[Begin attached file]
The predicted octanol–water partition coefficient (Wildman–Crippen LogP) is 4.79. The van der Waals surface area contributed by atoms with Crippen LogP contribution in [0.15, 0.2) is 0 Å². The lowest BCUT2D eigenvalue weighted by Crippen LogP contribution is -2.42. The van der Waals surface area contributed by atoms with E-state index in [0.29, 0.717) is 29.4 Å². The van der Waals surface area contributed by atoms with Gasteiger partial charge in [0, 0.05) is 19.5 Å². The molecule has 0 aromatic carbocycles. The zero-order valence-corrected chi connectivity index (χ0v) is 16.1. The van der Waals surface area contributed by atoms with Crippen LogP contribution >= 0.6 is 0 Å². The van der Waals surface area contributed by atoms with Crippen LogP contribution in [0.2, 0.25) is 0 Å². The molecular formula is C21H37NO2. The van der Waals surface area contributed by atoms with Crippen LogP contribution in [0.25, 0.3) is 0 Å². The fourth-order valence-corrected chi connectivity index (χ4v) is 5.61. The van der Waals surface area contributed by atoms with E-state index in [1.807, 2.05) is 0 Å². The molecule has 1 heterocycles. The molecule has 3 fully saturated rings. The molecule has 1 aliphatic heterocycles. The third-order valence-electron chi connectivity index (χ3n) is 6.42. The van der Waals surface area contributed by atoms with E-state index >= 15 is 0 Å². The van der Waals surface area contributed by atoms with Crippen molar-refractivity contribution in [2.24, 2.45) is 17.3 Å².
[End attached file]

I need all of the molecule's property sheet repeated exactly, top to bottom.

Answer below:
The predicted octanol–water partition coefficient (Wildman–Crippen LogP) is 4.79. The van der Waals surface area contributed by atoms with Crippen LogP contribution in [0.15, 0.2) is 0 Å². The lowest BCUT2D eigenvalue weighted by Crippen LogP contribution is -2.42. The van der Waals surface area contributed by atoms with E-state index in [0.29, 0.717) is 29.4 Å². The van der Waals surface area contributed by atoms with Gasteiger partial charge in [0, 0.05) is 19.5 Å². The molecule has 0 aromatic carbocycles. The zero-order valence-corrected chi connectivity index (χ0v) is 16.1. The van der Waals surface area contributed by atoms with Crippen LogP contribution >= 0.6 is 0 Å². The van der Waals surface area contributed by atoms with Crippen LogP contribution in [0.2, 0.25) is 0 Å². The molecular formula is C21H37NO2. The van der Waals surface area contributed by atoms with Crippen LogP contribution in [0.25, 0.3) is 0 Å². The fourth-order valence-corrected chi connectivity index (χ4v) is 5.61. The van der Waals surface area contributed by atoms with E-state index in [1.807, 2.05) is 0 Å². The molecule has 1 heterocycles. The molecule has 3 fully saturated rings. The molecule has 1 aliphatic heterocycles. The third-order valence-electron chi connectivity index (χ3n) is 6.42. The van der Waals surface area contributed by atoms with E-state index >= 15 is 0 Å². The van der Waals surface area contributed by atoms with Crippen molar-refractivity contribution in [2.24, 2.45) is 17.3 Å².